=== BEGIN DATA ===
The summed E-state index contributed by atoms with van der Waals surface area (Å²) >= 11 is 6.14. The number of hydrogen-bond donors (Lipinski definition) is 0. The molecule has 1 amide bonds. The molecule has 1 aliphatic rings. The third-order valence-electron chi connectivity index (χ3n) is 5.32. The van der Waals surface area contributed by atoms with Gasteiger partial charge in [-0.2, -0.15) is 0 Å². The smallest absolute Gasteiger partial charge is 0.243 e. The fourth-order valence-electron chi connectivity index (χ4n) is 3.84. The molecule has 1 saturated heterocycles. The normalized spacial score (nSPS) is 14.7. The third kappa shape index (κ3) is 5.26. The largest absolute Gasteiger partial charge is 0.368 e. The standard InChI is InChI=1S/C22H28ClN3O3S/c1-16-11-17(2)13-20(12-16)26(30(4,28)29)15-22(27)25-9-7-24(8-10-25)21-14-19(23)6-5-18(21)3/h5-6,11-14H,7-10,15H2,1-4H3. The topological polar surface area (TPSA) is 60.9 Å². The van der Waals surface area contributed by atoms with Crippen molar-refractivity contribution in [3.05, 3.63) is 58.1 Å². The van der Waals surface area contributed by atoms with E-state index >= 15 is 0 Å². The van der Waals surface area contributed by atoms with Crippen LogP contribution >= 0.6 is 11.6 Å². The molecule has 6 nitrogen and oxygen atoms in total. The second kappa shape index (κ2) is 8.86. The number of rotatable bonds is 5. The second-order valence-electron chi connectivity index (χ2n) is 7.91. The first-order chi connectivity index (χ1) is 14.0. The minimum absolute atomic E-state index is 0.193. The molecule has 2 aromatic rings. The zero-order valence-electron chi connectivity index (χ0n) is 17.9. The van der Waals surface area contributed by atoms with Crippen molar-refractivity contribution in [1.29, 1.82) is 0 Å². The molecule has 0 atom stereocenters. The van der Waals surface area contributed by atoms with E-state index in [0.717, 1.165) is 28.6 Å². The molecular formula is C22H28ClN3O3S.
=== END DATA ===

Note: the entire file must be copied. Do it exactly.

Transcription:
The summed E-state index contributed by atoms with van der Waals surface area (Å²) >= 11 is 6.14. The number of hydrogen-bond donors (Lipinski definition) is 0. The molecule has 1 amide bonds. The molecule has 1 aliphatic rings. The third-order valence-electron chi connectivity index (χ3n) is 5.32. The van der Waals surface area contributed by atoms with Gasteiger partial charge in [-0.2, -0.15) is 0 Å². The smallest absolute Gasteiger partial charge is 0.243 e. The fourth-order valence-electron chi connectivity index (χ4n) is 3.84. The molecule has 1 saturated heterocycles. The normalized spacial score (nSPS) is 14.7. The third kappa shape index (κ3) is 5.26. The largest absolute Gasteiger partial charge is 0.368 e. The standard InChI is InChI=1S/C22H28ClN3O3S/c1-16-11-17(2)13-20(12-16)26(30(4,28)29)15-22(27)25-9-7-24(8-10-25)21-14-19(23)6-5-18(21)3/h5-6,11-14H,7-10,15H2,1-4H3. The topological polar surface area (TPSA) is 60.9 Å². The van der Waals surface area contributed by atoms with Crippen molar-refractivity contribution in [3.05, 3.63) is 58.1 Å². The van der Waals surface area contributed by atoms with E-state index >= 15 is 0 Å². The van der Waals surface area contributed by atoms with Crippen LogP contribution >= 0.6 is 11.6 Å². The molecule has 6 nitrogen and oxygen atoms in total. The second kappa shape index (κ2) is 8.86. The number of rotatable bonds is 5. The second-order valence-electron chi connectivity index (χ2n) is 7.91. The first-order chi connectivity index (χ1) is 14.0. The minimum absolute atomic E-state index is 0.193. The molecule has 2 aromatic rings. The zero-order valence-electron chi connectivity index (χ0n) is 17.9. The van der Waals surface area contributed by atoms with Crippen molar-refractivity contribution in [1.29, 1.82) is 0 Å². The molecule has 0 atom stereocenters. The van der Waals surface area contributed by atoms with E-state index in [0.717, 1.165) is 28.6 Å². The molecular formula is C22H28ClN3O3S.